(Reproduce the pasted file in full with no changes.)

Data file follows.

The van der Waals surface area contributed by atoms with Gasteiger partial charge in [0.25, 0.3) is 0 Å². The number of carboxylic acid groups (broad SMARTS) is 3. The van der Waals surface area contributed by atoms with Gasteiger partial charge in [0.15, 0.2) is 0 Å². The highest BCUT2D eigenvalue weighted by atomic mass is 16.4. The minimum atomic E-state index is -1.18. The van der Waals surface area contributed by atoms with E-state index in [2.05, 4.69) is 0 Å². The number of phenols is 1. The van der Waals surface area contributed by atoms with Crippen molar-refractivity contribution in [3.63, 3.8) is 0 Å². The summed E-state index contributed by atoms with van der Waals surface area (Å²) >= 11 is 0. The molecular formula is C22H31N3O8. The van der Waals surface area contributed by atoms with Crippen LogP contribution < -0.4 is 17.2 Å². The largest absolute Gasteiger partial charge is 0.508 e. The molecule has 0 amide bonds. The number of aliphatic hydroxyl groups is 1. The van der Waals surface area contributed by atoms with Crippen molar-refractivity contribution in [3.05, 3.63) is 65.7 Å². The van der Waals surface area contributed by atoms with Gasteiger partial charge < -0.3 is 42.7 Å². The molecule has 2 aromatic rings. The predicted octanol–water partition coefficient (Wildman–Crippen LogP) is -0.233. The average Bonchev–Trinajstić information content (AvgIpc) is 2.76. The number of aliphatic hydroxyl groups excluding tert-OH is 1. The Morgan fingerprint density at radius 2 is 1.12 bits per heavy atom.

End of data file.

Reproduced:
The van der Waals surface area contributed by atoms with Gasteiger partial charge in [0.25, 0.3) is 0 Å². The number of carboxylic acid groups (broad SMARTS) is 3. The van der Waals surface area contributed by atoms with Gasteiger partial charge in [0.15, 0.2) is 0 Å². The highest BCUT2D eigenvalue weighted by atomic mass is 16.4. The minimum atomic E-state index is -1.18. The van der Waals surface area contributed by atoms with E-state index in [2.05, 4.69) is 0 Å². The number of phenols is 1. The van der Waals surface area contributed by atoms with Crippen molar-refractivity contribution in [3.63, 3.8) is 0 Å². The summed E-state index contributed by atoms with van der Waals surface area (Å²) >= 11 is 0. The molecular formula is C22H31N3O8. The van der Waals surface area contributed by atoms with Crippen LogP contribution < -0.4 is 17.2 Å². The largest absolute Gasteiger partial charge is 0.508 e. The molecule has 0 amide bonds. The number of aliphatic hydroxyl groups is 1. The van der Waals surface area contributed by atoms with Crippen molar-refractivity contribution in [3.05, 3.63) is 65.7 Å². The van der Waals surface area contributed by atoms with Gasteiger partial charge < -0.3 is 42.7 Å². The molecule has 2 aromatic rings. The predicted octanol–water partition coefficient (Wildman–Crippen LogP) is -0.233. The average Bonchev–Trinajstić information content (AvgIpc) is 2.76. The number of aliphatic hydroxyl groups excluding tert-OH is 1. The Morgan fingerprint density at radius 2 is 1.12 bits per heavy atom.